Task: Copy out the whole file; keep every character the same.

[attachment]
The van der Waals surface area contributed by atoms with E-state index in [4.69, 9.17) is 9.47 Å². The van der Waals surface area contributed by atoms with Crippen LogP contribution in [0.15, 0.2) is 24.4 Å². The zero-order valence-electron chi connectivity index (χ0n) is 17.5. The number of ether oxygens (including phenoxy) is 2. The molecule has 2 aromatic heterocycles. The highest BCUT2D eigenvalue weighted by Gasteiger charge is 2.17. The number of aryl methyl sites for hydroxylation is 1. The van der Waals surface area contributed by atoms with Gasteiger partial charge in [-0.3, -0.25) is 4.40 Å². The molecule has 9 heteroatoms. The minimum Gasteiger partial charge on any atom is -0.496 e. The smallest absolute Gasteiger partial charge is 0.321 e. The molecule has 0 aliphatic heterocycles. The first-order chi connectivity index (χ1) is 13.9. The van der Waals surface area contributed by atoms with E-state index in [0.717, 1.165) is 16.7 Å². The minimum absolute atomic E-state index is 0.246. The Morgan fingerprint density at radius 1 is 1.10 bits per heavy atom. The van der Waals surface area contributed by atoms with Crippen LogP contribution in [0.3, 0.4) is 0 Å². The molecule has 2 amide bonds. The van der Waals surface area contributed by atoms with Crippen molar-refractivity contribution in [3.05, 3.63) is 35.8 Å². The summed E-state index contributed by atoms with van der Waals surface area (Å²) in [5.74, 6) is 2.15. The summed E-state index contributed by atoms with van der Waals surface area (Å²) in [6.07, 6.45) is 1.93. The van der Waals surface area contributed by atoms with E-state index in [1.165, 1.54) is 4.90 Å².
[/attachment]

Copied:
The van der Waals surface area contributed by atoms with E-state index in [4.69, 9.17) is 9.47 Å². The van der Waals surface area contributed by atoms with Crippen LogP contribution in [0.15, 0.2) is 24.4 Å². The zero-order valence-electron chi connectivity index (χ0n) is 17.5. The number of ether oxygens (including phenoxy) is 2. The molecule has 2 aromatic heterocycles. The highest BCUT2D eigenvalue weighted by Gasteiger charge is 2.17. The number of aryl methyl sites for hydroxylation is 1. The van der Waals surface area contributed by atoms with Gasteiger partial charge in [-0.3, -0.25) is 4.40 Å². The molecule has 9 heteroatoms. The minimum Gasteiger partial charge on any atom is -0.496 e. The smallest absolute Gasteiger partial charge is 0.321 e. The molecule has 0 aliphatic heterocycles. The first-order chi connectivity index (χ1) is 13.9. The van der Waals surface area contributed by atoms with E-state index in [0.717, 1.165) is 16.7 Å². The minimum absolute atomic E-state index is 0.246. The Morgan fingerprint density at radius 1 is 1.10 bits per heavy atom. The van der Waals surface area contributed by atoms with Crippen LogP contribution in [0.3, 0.4) is 0 Å². The molecule has 2 amide bonds. The van der Waals surface area contributed by atoms with Crippen molar-refractivity contribution in [3.05, 3.63) is 35.8 Å². The summed E-state index contributed by atoms with van der Waals surface area (Å²) in [5.74, 6) is 2.15. The summed E-state index contributed by atoms with van der Waals surface area (Å²) in [6.07, 6.45) is 1.93. The van der Waals surface area contributed by atoms with E-state index in [1.165, 1.54) is 4.90 Å².